12. Kuwait recognises the leading role of in the GCC. At the same time, there have been tensions between Kuwait and the Kingdom of Saudi Arabia as well as the in the recent past, as both countries have accused Kuwait of being too close to Qatar, the delegation heard.

13. Commentators noted the efforts of Saudi Arabia’s new leadership, particularly Crown Prince Mohammad Bin Salman, to modernise the country and to address Saudi Arabia’s pending problems. A few independent observers noted the large scale of the changes the Saudi leadership has initiated. They cautioned that it will be challenging to address so many issues simultaneously, even for a

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country with the resources of Saudi Arabia. The successful implementation of reforms in Saudi Arabia will depend on many different factors, not least on the available resources and the sustained support from the country’s religious leadership, commentators anticipated.

14. Discussions revealed a general consensus among host country speakers that the new leadership in Saudi Arabia is pursuing a more active and assertive policy, particularly vis-à-vis Iran. Independent observers reminded that these two countries clash in several areas, including Yemen. Kuwait’s mediation efforts to end the conflict in Yemen were not successful.

IV. IRAN

15. Noting that Kuwait and the other GCC member nations face challenges from Iran several commentators expressed concern that lack of unity among GCC member states could be exploited by the regime in Tehran to its advantage.

16. The relationship between the GCC and Iran is characterised by deeply rooted mistrust, independent commentators suggested. To varying degrees, GCC member states suspect that the regime in Tehran is exploiting, and sometimes exacerbating, religious tensions among Shia and Sunni populations in their countries. GCC member states are also fearful of Iran’s proxy influence in Yemen and Lebanon and are generally concerned about Iran’s attempts to expand its influence in the neighbourhood. GCC member countries are also concerned about Iran’s increasing military capabilities. Moreover, belligerent rhetoric has not been helpful in the past in building trust among Gulf littoral states either.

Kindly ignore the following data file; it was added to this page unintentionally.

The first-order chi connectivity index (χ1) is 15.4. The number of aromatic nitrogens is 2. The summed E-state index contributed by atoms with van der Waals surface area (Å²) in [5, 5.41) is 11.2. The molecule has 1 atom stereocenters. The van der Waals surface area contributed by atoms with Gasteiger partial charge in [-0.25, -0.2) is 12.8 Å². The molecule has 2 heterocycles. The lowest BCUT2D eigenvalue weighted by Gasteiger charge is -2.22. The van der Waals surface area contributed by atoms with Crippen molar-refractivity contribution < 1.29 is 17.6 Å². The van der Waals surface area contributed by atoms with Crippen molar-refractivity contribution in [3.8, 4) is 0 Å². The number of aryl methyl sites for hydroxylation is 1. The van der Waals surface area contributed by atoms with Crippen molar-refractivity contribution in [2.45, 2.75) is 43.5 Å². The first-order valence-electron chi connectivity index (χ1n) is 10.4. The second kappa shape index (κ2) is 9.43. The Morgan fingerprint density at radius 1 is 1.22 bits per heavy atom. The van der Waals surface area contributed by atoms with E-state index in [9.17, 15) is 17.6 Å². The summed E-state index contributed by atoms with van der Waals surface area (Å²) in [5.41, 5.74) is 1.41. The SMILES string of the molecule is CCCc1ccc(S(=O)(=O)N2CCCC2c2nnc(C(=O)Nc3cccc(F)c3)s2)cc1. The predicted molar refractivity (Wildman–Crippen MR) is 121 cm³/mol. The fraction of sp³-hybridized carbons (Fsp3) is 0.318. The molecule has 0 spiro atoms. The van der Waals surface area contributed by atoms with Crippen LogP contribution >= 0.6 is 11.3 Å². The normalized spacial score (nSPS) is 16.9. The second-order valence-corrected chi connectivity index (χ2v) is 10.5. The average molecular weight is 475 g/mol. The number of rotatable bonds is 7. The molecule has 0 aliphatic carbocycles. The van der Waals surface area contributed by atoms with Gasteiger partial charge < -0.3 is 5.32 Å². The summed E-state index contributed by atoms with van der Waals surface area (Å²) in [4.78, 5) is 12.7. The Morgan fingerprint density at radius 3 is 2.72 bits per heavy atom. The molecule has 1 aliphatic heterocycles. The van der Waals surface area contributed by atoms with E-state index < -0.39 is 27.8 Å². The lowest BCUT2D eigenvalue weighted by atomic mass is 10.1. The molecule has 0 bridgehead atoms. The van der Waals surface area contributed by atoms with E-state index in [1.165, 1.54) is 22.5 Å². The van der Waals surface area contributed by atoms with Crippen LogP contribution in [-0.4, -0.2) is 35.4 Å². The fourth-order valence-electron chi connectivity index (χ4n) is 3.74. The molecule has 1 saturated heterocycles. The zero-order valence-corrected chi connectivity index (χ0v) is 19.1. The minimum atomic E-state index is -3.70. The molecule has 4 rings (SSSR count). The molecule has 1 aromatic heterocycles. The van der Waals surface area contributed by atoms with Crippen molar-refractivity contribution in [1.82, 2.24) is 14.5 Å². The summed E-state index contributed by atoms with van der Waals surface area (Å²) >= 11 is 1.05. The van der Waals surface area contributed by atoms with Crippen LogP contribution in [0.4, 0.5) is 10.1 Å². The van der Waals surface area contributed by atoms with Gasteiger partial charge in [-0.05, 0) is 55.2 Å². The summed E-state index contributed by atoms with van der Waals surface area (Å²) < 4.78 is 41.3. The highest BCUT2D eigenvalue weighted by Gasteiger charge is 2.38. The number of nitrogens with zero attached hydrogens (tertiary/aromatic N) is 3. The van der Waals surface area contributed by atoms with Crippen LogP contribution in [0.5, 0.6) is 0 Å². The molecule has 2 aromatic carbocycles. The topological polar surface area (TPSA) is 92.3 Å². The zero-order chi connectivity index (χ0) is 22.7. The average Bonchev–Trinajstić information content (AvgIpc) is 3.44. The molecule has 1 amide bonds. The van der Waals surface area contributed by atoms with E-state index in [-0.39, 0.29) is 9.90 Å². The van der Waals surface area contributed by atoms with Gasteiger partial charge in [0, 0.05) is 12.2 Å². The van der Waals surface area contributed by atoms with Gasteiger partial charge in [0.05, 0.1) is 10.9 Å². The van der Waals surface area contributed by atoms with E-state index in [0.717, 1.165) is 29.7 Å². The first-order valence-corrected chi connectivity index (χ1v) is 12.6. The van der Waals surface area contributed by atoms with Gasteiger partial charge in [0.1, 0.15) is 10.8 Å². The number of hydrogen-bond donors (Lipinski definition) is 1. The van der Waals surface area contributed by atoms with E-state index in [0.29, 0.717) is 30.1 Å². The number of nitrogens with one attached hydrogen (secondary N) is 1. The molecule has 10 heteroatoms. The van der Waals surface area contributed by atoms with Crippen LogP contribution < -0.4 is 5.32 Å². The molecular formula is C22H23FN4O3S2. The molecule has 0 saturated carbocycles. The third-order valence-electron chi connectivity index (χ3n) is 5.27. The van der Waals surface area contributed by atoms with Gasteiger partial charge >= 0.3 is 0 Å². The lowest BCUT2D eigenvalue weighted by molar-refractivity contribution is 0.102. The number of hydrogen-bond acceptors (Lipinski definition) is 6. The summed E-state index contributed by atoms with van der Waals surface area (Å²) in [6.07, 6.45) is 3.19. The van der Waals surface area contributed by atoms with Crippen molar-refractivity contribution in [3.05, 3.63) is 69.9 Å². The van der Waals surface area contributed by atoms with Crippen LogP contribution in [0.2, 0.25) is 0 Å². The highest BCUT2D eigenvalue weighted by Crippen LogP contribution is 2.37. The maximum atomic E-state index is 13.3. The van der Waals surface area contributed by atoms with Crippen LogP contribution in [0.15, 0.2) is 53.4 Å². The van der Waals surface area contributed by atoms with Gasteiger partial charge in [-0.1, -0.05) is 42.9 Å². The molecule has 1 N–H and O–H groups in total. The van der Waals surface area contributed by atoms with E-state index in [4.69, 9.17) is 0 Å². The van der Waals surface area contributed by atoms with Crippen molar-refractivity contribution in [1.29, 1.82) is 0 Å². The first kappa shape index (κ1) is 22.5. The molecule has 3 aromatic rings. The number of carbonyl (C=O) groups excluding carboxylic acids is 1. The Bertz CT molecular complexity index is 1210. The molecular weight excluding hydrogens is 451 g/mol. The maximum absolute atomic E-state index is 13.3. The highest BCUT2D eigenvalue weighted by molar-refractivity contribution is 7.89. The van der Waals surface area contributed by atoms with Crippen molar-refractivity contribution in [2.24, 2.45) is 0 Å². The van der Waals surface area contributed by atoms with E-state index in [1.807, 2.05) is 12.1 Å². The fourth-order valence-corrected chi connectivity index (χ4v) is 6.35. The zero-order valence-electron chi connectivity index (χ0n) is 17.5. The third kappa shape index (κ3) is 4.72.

17. Among GCC member countries, Kuwait has the best relations with Iran, as one diplomatic representative suggested. Kuwait had originally not been in favour of the Joint Comprehensive Plan of Action (JCPOA) between Iran and the five permanent member states of the UN Security Council plus Germany. However, it now perceives that a collapse of the nuclear agreement would have a detrimental impact on regional security and stability.

18. There is a general concern that sectarian tensions in the MENA and Gulf regions are becoming more prominent as the military operations against Daesh in Syria and Iraq are winding down.

19. One independent observer even suggested that “what we are witnessing in the MENA region is another thirty Years’ War”. To mitigate the impact of the numerous conflicts in the region, Kuwait is providing considerable humanitarian assistance, host country officials emphasised. For example, by 2016, the State of Kuwait had contributed USD360 million to the Office of the High Commissioner for Refugees (UNHCR) for the latter’s engagement in Syria and Iraq. In 2015, the country held the position of largest donor per capita and was UNHCR’s sixth largest donor globally.

20. Kuwaiti officials recognise that tensions have risen dangerously in the Gulf region, but are hopeful that the mediation efforts led by the Emir of Kuwait will eventually succeed in calming the waters, the delegation of the NATO PA heard.